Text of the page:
Tuesday, October 16, 2007

low-cost marketing techniques - part four

This post is part of a series, based on a talk I gave on the subject of inexpensive marketing techniques to the Toronto Chapter of Professional Organizers in Canada.

How do I market myself as a professional organizer? How do I market my professional organizing business?

4) Information-gathering and inexpensive marketing research

If you don't have a lot of money to spend, there are a number of ways to do inexpensive marketing research.

A) Libraries

Libraries not only have books and periodicals which you can read (for free!), but they also typically have reference sections devoted to small business, as well as free access to computers and the Internet. Librarians themselves can be a great resource if you are seeking specific information and don't know where to start looking. Libraries may also offer programs or lectures at little or no cost.

B) Book stores

I just love book stores like Chapters (here in Canada) where you can pull a book off the shelves, plop down in a comfy chair for an hour or so, and read to your heart's content WITHOUT HAVING TO BUY THE BOOK FIRST. Not sure which marketing books will help you? Browse through their tables of contents, and read a chapter or two before committing to a purchase. You can sample business magazines this way as well.

C) Magazines and newspapers

There is a free magazine for small businesses called Canada's SOHO Business offered at most Staples stores in Canada. Each issue is full of articles that relate directly to the needs of small business owners.

You can also find marketing ideas in non-business-related magazines and newspapers. Pay attention to the ads that catch your eye. Notice what's hot and interesting (and effective!) in the world of advertising. Research the needs and desires of your target market. Take note of demographic trends (like aging baby boomers) that may affect your business and your potential clients.

D) The Internet

The Internet is a huge resource for business-related information. It may be time-consuming to wade through page after page of web material, but the wonderful thing about the Internet is that there is so much first-hand information to be found - much of it on business-related blogs, where individuals can leave their own comments and contribute to the sharing of information.

There are also numerous sites dedicated to business specialists, many of whom have published best-selling books on their areas of expertise. If you find some favorite books after your library or book store expeditions, it's more than likely that these authors will have their own websites, often listed right in their books.

Many business websites also send out regular e-newsletters which are full of pertinent information - delivered easily and effortlessly into your inbox every week. Sign up for the ones that intrigue you - you can always unsubscribe at a later date if they turn out not to be worthwhile.

E) Networking

I'll discuss Networking again in another post, but here I'm interested in networking as a way of gathering marketing information. Ask others what they're doing to market their businesses, and what has worked for them in the past. Be prepared to share some of your own information; many people are generous with their knowledge, but don't like to feel used.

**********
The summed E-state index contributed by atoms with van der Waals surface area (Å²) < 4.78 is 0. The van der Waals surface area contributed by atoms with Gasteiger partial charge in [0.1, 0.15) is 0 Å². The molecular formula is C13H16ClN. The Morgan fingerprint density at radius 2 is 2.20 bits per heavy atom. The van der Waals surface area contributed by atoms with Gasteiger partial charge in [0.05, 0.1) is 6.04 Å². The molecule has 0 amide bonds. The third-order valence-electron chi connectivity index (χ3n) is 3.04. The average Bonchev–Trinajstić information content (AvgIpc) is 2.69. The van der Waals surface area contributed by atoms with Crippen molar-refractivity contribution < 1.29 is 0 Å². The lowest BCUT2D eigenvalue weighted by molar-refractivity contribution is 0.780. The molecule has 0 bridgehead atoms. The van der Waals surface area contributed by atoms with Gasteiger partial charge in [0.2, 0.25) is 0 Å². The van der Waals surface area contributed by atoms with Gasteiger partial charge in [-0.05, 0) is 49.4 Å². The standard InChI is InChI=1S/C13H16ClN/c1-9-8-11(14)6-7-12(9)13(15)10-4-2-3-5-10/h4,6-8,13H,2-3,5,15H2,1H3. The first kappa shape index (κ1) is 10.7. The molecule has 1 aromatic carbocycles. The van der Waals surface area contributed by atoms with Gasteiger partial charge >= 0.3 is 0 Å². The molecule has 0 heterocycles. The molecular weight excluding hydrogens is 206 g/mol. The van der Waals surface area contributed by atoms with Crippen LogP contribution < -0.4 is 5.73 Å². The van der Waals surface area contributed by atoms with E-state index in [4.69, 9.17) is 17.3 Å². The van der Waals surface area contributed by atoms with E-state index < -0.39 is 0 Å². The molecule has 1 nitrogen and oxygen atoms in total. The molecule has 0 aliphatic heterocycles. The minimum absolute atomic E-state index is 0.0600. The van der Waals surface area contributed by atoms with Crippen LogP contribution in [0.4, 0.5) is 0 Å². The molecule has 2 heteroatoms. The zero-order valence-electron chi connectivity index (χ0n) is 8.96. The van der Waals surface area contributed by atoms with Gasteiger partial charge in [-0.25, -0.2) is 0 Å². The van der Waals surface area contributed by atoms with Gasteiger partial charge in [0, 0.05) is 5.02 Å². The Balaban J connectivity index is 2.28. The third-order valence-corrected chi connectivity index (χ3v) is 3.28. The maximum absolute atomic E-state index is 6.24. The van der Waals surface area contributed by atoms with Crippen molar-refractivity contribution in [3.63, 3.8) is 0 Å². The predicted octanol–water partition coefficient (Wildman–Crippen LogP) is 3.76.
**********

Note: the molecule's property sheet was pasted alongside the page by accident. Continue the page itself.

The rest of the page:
If during your daily travels you spot an advertisement that really catches your attention and inspires you to do something similar, why not contact the business owner and ask about their experience with this marketing technique? At the very least they'll probably be happy to refer you to the professionals who did the work for them.

F) Poll prospective customers

Talk to people. This can be as informal or as formal as you like - but get comfortable asking people what they're looking for in the service or product you provide, and seek out feedback on their past experiences and preferences regarding marketing.

Talk to friends, relatives, strangers in the grocery check-out - anyone who will give you the time of day. If you make it low-key and focus on their stories, letting them share their own needs and experiences, you may be surprised how people will open up and divulge very worthwhile information.

G) Observation

This is related to item C) above, but in truth encompasses not just print media, but everything you see around you. There are marketing messages everywhere. What do you notice? What attracts your attention? What is effective? More importantly, what sticks out as unique and innovative?

This doesn't have to be tedious or feel like work. But you should definitely get in the habit of trying to relate things back to your own information-gathering process. Continually ask yourself at various times throughout the day, in various situations, "What might this have to do with me and my business?"

Some other inexpensive information-gathering or research suggestions offered by the attendees at my talk:

*Seek out local organizations that support small business start-ups. They often offer inexpensive or free programming on marketing topics.

*Join professional associations (like Professional Organizers in Canada, if you're an organizer) and network with your colleagues.

ACTION ITEM: Book time in your weekly schedule to actively do marketing research. Spend at least some of this time in creative daydreaming or brainstorming.

Suggested online search: "marketing"

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